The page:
Why Partner With Community Agencies? Established trust with clients, parishioners, patients families Missions consonant with palliative care: Enhance quality of life of individuals & families Ensure dignity of the individual Minimize risk for institutionalization Most care not provided by healthcare system but informal (and formal care) delivered at home If reimbursement aspects of healthcare reform occur, focus will be on prevention of hospitalization
How Should Models Be Developed? Strongly endorse forming partnerships with community stakeholders to include end users (patients/families) Maximize chance of building programs that are relevant and sustainable Community-based participatory research one approach
Tenets of Community Based Participatory Research (CBPR) Recognizes community as unit of identity May be defined geographic area or individuals with shared problem or interest in problem Builds on strengths, resources, expertise in given community Facilitates collaborative partnerships through- out all phases of the project
Key Elements of CBPR Approach Integrates knowledge and action for mutual benefit of all partners Promotes co-learning throughout all phases of project Emphasizes dissemination of findings to community to effect change Both palliative care and CBPR agree on importance of Forming interdisciplinary partnerships Integrating perspectives of multiple stakeholders Upholding dignity of individuals affected by given issue/problem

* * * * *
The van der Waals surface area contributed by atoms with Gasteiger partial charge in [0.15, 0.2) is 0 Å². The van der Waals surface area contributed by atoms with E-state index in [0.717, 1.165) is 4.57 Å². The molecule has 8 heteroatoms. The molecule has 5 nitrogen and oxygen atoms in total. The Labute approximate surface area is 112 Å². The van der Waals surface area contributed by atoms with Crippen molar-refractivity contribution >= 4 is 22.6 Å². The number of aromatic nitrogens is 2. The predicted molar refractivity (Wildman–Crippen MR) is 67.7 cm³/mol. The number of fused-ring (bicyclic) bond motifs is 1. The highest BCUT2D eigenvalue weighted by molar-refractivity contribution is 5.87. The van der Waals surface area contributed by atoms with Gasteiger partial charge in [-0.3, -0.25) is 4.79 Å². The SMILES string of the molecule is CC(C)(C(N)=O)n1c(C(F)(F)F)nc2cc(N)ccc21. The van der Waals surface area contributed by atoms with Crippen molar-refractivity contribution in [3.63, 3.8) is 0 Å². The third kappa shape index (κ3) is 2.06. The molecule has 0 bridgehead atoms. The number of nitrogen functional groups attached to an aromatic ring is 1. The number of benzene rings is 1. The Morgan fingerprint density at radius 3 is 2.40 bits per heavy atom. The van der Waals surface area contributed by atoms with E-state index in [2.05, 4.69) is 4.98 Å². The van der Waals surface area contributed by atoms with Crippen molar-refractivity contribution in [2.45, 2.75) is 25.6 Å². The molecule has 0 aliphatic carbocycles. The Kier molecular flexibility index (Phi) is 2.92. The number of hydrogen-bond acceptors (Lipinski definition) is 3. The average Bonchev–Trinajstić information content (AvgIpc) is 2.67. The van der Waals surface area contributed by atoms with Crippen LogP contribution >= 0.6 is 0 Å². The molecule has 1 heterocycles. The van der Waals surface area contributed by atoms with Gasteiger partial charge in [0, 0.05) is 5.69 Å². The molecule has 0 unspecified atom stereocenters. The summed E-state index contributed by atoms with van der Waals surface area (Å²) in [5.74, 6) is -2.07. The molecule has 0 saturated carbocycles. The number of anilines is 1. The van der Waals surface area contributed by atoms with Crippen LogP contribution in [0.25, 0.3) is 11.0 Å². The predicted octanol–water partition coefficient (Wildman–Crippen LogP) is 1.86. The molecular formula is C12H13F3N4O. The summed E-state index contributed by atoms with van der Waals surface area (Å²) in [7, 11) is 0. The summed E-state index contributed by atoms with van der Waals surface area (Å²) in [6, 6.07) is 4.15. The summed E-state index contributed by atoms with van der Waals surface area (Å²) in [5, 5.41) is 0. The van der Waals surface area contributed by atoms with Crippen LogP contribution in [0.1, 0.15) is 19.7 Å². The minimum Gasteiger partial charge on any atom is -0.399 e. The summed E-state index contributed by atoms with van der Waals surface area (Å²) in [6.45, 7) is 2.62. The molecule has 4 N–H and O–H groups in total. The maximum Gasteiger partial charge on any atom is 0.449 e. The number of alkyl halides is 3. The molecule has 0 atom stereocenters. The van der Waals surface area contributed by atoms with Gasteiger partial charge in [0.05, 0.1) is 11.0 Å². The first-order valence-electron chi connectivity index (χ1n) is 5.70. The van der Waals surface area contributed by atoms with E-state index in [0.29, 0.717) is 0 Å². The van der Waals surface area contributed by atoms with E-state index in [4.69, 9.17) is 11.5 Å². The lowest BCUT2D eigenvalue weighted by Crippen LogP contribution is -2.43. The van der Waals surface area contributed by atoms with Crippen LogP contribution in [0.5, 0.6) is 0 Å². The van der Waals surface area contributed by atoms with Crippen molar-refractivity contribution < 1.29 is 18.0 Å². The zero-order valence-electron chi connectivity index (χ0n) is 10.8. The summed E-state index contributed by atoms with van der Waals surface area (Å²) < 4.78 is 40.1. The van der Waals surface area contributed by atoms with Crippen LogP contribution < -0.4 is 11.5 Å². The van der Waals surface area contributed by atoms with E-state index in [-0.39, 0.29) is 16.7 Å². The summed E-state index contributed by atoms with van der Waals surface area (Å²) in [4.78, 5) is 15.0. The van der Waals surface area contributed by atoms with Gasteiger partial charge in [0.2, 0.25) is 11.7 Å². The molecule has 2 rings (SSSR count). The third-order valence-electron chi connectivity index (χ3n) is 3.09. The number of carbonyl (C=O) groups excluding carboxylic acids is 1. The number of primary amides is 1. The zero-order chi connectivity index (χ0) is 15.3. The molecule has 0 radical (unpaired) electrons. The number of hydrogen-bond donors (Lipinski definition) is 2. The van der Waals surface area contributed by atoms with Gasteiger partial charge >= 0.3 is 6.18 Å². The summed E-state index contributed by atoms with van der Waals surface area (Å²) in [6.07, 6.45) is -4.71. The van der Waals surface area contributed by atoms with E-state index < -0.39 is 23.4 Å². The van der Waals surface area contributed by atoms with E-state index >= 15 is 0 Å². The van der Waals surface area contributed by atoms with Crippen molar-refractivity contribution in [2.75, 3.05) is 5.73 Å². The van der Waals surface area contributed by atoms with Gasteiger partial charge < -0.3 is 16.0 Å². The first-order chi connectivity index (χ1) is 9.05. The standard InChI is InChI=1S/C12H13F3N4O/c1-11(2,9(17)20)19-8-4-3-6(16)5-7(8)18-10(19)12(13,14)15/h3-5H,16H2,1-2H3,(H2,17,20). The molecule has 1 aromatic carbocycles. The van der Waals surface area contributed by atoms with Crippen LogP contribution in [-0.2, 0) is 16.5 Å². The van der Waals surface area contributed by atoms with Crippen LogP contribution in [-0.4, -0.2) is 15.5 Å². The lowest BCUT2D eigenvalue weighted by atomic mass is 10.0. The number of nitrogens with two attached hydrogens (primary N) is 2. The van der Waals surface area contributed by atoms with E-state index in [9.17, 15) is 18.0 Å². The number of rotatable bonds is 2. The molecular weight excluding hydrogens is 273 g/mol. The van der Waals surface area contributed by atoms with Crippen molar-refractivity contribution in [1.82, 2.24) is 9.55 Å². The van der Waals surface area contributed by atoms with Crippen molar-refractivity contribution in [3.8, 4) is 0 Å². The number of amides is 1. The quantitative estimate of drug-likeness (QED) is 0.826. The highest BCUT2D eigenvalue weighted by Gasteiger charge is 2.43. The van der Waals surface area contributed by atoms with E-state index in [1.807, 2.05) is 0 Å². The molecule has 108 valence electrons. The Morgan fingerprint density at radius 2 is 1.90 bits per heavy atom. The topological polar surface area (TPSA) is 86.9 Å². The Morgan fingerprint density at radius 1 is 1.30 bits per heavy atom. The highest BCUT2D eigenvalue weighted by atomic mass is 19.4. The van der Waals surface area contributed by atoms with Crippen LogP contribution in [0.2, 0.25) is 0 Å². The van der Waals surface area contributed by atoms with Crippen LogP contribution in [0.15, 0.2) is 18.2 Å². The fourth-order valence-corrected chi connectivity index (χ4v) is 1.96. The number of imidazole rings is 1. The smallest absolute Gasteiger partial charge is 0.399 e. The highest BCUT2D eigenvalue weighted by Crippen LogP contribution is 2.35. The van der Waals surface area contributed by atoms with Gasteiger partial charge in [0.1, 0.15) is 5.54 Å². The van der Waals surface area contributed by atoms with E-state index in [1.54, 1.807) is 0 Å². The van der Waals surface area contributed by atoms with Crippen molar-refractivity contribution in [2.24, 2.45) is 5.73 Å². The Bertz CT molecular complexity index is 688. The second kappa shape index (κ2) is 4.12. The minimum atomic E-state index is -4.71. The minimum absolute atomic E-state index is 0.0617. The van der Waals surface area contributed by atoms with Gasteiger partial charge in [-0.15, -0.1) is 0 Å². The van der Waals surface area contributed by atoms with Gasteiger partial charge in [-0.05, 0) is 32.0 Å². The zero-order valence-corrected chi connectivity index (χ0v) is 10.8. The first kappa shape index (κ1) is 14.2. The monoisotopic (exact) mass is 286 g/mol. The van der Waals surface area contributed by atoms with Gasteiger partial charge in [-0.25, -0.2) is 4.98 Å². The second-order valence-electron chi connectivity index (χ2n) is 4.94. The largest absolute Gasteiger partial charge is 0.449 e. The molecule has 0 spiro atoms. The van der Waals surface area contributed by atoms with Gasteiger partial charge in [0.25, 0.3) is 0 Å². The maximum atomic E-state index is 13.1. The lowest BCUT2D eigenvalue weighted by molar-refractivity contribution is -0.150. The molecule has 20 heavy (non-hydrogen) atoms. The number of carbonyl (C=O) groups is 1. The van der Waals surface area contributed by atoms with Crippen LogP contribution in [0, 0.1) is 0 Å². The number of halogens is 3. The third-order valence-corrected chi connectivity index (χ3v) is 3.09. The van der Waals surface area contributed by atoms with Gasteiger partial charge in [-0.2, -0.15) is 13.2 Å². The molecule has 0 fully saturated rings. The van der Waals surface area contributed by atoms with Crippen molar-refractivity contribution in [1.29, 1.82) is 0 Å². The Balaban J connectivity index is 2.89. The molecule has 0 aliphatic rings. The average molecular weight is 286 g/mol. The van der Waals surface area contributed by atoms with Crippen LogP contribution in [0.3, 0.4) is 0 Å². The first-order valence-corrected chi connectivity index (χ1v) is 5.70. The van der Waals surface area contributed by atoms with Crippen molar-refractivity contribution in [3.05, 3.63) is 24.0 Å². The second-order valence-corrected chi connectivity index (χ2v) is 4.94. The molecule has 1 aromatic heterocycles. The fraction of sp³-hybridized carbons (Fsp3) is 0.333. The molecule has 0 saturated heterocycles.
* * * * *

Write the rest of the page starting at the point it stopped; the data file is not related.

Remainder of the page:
CBPR Employed To Enhance self-management strategies Improve screening rates for important diseases (breast, colon cancer) Enhance awareness of specific health problems (e.g., asthma) Disseminate pain programs in NYC Identify barriers to implementing specific health programs Limited use in developing PC models
What Does Community-Based Palliative Care Currently Look Like? Models vary based on partners, setting specific needs of given community
Community-Based Palliative Care (CBPC): Example 1 Managed care provider providing Medicaid managed care + Kentucky based palliative care team: Developed curriculum and trained case managers in PC Brought in PC-trained RN & social worker as consultants Developed/implemented tool to identify appropriate patients for PC Developed reference manual for case managers Program feasible to implement; improved symptom management of clients receiving PC services Head et al Prof Case Manage 2010;15:206-217.
CBPC: Example 2 Local health system & Area on Aging Agency in charge of Medicaid waivers program worked to develop CBPC intervention Case managers conducted PC needs assessment, findings discussed with PC team; plan developed and discussed with patient and family, recommendations sent to patient’s primary physician Subsequent visits made (or contact by phone monthly) for coaching and determining adherence with plan Found to be feasible to implement, well liked by case managers and clients Radwany et al. Pop Health Manage 2014;157(2):106-111.
CBPC: Example 3 Health network in rural Pennsylvania teamed with PC consultative service to provide home-based PC services provided by NPs Qualitative results from NP interviews revealed high satisfaction with program; NP’s perceived as way to overcome care fragmentation Deitrick et al. Adv Nurs Science 2011;34(4):E23-36.